71 pages 2 hours read

Neil Gaiman

Neverwhere

Fiction | Novel | Adult | Published in 1996

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Summary and Study Guide

Overview

The 1996 fantasy novel Neverwhere, by British author Neil Gaiman, was originally a television series, also written by Gaiman. However, he wanted to flesh out the story in a way that couldn’t fit into the series, so he wrote the novel to fully encapsulate the story.

This urban fantasy takes inspiration from The Wizard of Oz as well as other allegorical sources, such as the Bible. Important themes in Neverwhere include self-sacrifice, redemption, and betrayal vs. trust. The story follows a “hero’s journey” as defined by Joseph Campbell, where the protagonist Richard Mayhew goes on a quest that reveals his true nature to himself and others.

This guide references the 2015 e-book edition of Neverwhere, which includes an introduction from Gaiman about the revisions this edition received.

Plot Summary

The novel begins with a prologue: Richard Mayhew is preparing to move from Scotland to London, England. The night before he leaves, an elderly woman reads his fortune and warns him about doors.

Years later, he’s living and working in London and engaged to a strong-willed woman named Jessica, who believes that Richard should always strive to be the best possible version of himself. Richard seems content to just let life happen to him, following whatever directions Jessica gives him without question.

One night, on their way to dinner with Jessica’s boss, Mr. Stockton, Richard and Jessica stumble upon an injured girl who seems to have appeared out of nowhere. Richard is determined to help her so he skips the dinner, which causes Jessica to end their engagement because she is angry that he would choose a stranger over keeping up appearances.

Richard takes the girl to his home, where she falls asleep before he can figure out what happened to her. The next day, he learns that the girl’s name is Door, and she is fleeing two men, Mr. Croup and Mr. Vandemar. Door comes from London Below, a magical society that exists both alongside and underneath the world Richard knows, or London Above. She has the power to create doors that lead to any destination―it is this power that led her to Richard― and is the only surviving member of her recently killed family, all of whom shared this power. She asks Richard to find the Marquis de Carabas, a mysterious trickster who deals in favors and snark, so she can find out who was responsible for the slaughter, though she knows Croup and Vandemar committed the act.

After locating the Marquis and taking a detour to meet a man named Old Bailey, Richard and Door part ways. However, when Richard tries to return to his regular life the following Monday, something disturbing happens: No one can see him, and the few who can see him seem to instantly forget him after they interact. Richard discovers that, because of his involvement with Door, his life in London Above no longer exists. A homeless man connected to London Below takes Richard to a group of people who worship rats; they agree to get Richard to the Floating Market, where he knows Door and the Marquis are headed. He is escorted by a young rat-worshipper named Anaesthesia, though she doesn’t survive the journey.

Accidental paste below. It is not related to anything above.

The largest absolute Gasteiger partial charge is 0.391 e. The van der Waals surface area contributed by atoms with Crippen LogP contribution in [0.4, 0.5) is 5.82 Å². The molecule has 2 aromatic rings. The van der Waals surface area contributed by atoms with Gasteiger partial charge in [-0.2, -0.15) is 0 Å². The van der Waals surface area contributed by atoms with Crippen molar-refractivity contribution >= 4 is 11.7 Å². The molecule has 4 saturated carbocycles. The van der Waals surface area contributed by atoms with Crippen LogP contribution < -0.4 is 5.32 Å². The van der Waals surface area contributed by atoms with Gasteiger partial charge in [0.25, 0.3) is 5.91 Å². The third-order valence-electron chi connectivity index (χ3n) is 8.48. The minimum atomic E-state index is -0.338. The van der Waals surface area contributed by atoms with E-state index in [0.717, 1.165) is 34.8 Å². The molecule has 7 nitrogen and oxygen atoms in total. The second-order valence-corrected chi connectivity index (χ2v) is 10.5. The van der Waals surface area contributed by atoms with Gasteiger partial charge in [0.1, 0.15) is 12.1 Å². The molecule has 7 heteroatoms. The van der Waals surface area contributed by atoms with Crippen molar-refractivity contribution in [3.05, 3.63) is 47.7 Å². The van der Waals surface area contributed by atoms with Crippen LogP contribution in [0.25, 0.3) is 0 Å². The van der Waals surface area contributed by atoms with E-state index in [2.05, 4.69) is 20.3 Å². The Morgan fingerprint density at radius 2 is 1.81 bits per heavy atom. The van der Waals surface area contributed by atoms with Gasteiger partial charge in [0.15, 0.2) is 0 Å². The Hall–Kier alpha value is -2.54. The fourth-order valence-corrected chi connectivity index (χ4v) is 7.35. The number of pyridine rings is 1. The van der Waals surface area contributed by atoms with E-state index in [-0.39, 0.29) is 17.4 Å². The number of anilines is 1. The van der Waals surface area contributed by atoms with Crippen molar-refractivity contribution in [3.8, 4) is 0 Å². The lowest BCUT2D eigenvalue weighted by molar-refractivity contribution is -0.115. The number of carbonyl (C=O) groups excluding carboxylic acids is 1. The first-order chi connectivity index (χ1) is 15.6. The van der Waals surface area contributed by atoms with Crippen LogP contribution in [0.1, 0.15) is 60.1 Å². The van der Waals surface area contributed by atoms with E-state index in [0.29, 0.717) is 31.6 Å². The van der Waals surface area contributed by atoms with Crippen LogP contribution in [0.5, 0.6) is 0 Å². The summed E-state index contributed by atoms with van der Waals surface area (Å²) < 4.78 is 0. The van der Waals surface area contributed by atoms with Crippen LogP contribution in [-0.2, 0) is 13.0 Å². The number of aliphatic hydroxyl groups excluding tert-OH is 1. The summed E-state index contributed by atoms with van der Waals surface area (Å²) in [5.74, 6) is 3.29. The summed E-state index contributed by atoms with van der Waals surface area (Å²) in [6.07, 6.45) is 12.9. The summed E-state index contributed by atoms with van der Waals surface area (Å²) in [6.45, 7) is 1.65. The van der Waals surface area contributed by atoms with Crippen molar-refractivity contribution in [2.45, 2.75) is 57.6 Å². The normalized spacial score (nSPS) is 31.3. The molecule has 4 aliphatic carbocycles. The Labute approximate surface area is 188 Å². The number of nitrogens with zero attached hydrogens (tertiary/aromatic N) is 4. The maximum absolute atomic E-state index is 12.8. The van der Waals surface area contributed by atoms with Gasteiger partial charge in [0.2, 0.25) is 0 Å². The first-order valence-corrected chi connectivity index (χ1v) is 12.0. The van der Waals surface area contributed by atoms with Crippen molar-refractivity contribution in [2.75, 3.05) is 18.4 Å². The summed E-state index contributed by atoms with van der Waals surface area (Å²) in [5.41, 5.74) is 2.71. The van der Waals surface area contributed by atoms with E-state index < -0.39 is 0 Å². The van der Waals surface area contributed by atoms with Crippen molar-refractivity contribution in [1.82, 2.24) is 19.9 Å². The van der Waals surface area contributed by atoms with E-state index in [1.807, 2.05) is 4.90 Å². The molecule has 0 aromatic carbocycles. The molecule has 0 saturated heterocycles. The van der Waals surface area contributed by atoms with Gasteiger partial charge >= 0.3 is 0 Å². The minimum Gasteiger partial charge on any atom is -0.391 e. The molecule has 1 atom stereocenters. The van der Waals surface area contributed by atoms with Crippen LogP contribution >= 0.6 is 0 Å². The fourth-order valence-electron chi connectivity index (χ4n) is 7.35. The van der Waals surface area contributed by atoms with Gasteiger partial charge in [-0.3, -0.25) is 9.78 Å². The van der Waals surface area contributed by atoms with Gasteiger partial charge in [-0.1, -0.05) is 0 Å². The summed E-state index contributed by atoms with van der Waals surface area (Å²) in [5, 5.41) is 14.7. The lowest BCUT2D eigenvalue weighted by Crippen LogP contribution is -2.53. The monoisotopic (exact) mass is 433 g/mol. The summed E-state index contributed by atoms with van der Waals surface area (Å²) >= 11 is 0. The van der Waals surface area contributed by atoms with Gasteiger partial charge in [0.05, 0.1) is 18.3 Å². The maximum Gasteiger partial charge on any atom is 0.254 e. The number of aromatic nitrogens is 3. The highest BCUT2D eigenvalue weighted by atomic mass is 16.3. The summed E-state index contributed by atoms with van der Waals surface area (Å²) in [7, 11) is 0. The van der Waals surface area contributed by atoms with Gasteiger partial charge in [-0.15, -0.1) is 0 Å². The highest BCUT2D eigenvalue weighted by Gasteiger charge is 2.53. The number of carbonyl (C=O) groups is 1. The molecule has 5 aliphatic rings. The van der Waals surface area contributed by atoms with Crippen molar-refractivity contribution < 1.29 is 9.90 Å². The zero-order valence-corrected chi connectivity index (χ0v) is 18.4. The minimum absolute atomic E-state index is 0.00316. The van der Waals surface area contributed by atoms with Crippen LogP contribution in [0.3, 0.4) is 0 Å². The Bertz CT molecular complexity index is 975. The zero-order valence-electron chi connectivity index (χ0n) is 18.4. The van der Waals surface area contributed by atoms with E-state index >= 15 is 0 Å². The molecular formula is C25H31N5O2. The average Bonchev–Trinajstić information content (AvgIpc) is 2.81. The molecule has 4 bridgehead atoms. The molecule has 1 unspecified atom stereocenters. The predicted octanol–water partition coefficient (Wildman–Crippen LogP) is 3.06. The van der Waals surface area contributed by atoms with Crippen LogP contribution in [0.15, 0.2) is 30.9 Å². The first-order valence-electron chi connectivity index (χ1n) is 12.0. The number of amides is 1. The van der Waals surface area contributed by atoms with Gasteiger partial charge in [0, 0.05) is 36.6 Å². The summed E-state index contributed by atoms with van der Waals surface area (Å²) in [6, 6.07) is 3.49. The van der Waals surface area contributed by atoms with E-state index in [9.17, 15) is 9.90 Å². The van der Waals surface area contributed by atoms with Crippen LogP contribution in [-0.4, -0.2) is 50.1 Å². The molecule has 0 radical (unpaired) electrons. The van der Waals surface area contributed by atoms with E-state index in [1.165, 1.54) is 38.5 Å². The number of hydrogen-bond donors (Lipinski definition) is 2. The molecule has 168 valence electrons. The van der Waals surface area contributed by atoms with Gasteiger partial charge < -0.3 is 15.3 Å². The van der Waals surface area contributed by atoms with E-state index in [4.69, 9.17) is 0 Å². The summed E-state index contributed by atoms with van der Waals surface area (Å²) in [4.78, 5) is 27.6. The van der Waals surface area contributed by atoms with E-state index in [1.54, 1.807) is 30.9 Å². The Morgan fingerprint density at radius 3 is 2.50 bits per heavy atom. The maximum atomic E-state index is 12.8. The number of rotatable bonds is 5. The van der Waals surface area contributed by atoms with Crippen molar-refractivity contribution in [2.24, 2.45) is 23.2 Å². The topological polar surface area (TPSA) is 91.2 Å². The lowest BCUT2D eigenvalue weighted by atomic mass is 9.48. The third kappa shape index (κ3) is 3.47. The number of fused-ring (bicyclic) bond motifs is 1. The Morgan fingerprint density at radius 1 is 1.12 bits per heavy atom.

Once at the market, Richard reunites with Door and the Marquis, who have just hired a woman called Hunter to be Door’s bodyguard. They tell him there’s no way to get his life back, but he joins them on their mission to discover who murdered Door’s family, hoping they’ll find a solution somehow. They enlist the help of an angel named Islington, who tells them to locate a magic key protected by monks that will lead to the answers Door seeks. When Door, Richard, and Hunter arrive at the key’s location―the Marquis having left the party early on―they must each pass a test before it can be retrieved. Most people who reach the third test, which Richard takes, die, so the monks are surprised when he emerges unscathed and secures the key. Meanwhile, the Marquis meets up with Croup and Vandemar to gather information, though it means he is killed in the process.

After getting the key, the trio attends another Floating Market, where a mysterious woman offers to lead them back to Islington. As they make their way down a long, winding stairway, they meet back up with the Marquis, who was revived by Old Bailey. Croup and Vandemar appear, revealing that Hunter betrayed them all she could obtain a weapon that will kill a great Beast she is hunting. The identity of Croup and Vandemar’s employer also comes to light: they were hired by Islington. Croup and Vandemar capture Door and lead her to Islington; Richard follows, along with the Marquis and Hunter. The latter trio confront the Beast; though they kill it, Hunter dies.

Once everyone arrives at Islington’s home, they learn the angel is being imprisoned for causing the city of Atlantis to sink beneath the sea, and the key Richard secured will release him. He had asked Door’s father to get the key for him, and when the latter refused, Islington had the family murdered, leaving behind Door so he could manipulate her into helping. He wants to use her powers to gain reentry to Heaven in hopes of overthrowing God.

But Door outsmarts Islington. Without anyone’s knowledge, she had a decoy key made; when she opens the door of Islington’s prison with it, she sends him, Croup, and Vandemar into a black hole. Richard is honored for his bravery in London Below, and because he is the master of the key, he can restore his life in London Above. Once back home, he finds that his life is even improved; he has a nicer apartment and gets promoted at work. However, he finds he is unsatisfied with his life now that he has experienced the adventures of London Below. At the end of the book, he reconnects with the Marquis, and the two disappear through a door.

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